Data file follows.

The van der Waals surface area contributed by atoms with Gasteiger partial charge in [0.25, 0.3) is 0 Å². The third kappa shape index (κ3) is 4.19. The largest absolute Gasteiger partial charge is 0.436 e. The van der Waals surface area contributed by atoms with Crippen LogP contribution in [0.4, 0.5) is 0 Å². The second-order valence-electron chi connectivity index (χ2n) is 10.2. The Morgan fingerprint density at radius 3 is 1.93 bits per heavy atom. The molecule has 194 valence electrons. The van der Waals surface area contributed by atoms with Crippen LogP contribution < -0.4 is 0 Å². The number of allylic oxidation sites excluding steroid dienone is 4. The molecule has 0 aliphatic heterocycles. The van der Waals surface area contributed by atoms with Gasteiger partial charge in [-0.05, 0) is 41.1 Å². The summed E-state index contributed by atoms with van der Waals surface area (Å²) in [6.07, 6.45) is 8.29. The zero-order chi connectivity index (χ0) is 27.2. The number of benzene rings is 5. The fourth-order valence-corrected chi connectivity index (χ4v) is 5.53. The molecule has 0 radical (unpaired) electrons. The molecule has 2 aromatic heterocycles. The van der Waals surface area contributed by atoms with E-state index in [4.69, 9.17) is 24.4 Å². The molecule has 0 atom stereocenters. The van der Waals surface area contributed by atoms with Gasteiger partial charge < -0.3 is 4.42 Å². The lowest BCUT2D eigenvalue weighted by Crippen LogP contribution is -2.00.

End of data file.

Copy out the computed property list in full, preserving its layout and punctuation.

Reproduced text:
The van der Waals surface area contributed by atoms with Gasteiger partial charge in [0.25, 0.3) is 0 Å². The third kappa shape index (κ3) is 4.19. The largest absolute Gasteiger partial charge is 0.436 e. The van der Waals surface area contributed by atoms with Crippen LogP contribution in [0.4, 0.5) is 0 Å². The second-order valence-electron chi connectivity index (χ2n) is 10.2. The Morgan fingerprint density at radius 3 is 1.93 bits per heavy atom. The molecule has 194 valence electrons. The van der Waals surface area contributed by atoms with Crippen LogP contribution < -0.4 is 0 Å². The number of allylic oxidation sites excluding steroid dienone is 4. The molecule has 0 aliphatic heterocycles. The van der Waals surface area contributed by atoms with Gasteiger partial charge in [-0.05, 0) is 41.1 Å². The summed E-state index contributed by atoms with van der Waals surface area (Å²) in [6.07, 6.45) is 8.29. The zero-order chi connectivity index (χ0) is 27.2. The number of benzene rings is 5. The fourth-order valence-corrected chi connectivity index (χ4v) is 5.53. The molecule has 0 radical (unpaired) electrons. The molecule has 2 aromatic heterocycles. The van der Waals surface area contributed by atoms with E-state index in [4.69, 9.17) is 24.4 Å². The molecule has 0 atom stereocenters. The van der Waals surface area contributed by atoms with Gasteiger partial charge < -0.3 is 4.42 Å². The lowest BCUT2D eigenvalue weighted by Crippen LogP contribution is -2.00.